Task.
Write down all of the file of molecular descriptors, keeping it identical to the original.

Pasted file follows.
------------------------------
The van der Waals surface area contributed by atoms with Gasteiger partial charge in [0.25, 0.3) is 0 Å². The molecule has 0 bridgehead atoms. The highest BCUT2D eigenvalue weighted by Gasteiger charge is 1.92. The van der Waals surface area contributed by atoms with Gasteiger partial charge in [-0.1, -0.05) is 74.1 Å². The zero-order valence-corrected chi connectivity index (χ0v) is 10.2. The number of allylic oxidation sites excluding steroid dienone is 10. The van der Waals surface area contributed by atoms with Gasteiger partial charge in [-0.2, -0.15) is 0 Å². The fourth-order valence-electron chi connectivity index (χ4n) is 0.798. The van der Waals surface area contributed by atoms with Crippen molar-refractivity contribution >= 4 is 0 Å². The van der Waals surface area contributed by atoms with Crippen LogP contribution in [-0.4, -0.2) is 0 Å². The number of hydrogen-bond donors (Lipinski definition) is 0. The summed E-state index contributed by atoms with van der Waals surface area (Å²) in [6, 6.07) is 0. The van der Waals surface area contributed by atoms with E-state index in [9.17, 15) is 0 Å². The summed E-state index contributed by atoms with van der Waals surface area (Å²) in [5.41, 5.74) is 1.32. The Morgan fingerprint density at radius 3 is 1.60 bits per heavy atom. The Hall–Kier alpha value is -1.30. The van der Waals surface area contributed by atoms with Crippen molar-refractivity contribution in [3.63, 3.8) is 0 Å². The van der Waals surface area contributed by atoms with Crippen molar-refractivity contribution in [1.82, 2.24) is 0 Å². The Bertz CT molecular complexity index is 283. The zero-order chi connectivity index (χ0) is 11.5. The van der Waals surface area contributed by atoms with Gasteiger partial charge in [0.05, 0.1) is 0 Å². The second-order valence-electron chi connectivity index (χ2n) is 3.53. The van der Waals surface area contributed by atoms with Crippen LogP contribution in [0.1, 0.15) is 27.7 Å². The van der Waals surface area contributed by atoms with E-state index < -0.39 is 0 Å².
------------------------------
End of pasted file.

The van der Waals surface area contributed by atoms with Gasteiger partial charge in [0.25, 0.3) is 0 Å². The molecule has 0 bridgehead atoms. The highest BCUT2D eigenvalue weighted by Gasteiger charge is 1.92. The van der Waals surface area contributed by atoms with Gasteiger partial charge in [-0.1, -0.05) is 74.1 Å². The zero-order valence-corrected chi connectivity index (χ0v) is 10.2. The number of allylic oxidation sites excluding steroid dienone is 10. The van der Waals surface area contributed by atoms with Gasteiger partial charge in [-0.2, -0.15) is 0 Å². The fourth-order valence-electron chi connectivity index (χ4n) is 0.798. The van der Waals surface area contributed by atoms with Crippen molar-refractivity contribution >= 4 is 0 Å². The van der Waals surface area contributed by atoms with Crippen LogP contribution in [-0.4, -0.2) is 0 Å². The number of hydrogen-bond donors (Lipinski definition) is 0. The summed E-state index contributed by atoms with van der Waals surface area (Å²) in [6, 6.07) is 0. The van der Waals surface area contributed by atoms with E-state index in [9.17, 15) is 0 Å². The summed E-state index contributed by atoms with van der Waals surface area (Å²) in [5.41, 5.74) is 1.32. The Morgan fingerprint density at radius 3 is 1.60 bits per heavy atom. The Hall–Kier alpha value is -1.30. The van der Waals surface area contributed by atoms with Crippen molar-refractivity contribution in [3.63, 3.8) is 0 Å². The van der Waals surface area contributed by atoms with Crippen molar-refractivity contribution in [1.82, 2.24) is 0 Å². The Bertz CT molecular complexity index is 283. The zero-order chi connectivity index (χ0) is 11.5. The van der Waals surface area contributed by atoms with Gasteiger partial charge in [0.05, 0.1) is 0 Å². The second-order valence-electron chi connectivity index (χ2n) is 3.53. The van der Waals surface area contributed by atoms with Crippen LogP contribution in [0.1, 0.15) is 27.7 Å². The van der Waals surface area contributed by atoms with E-state index < -0.39 is 0 Å².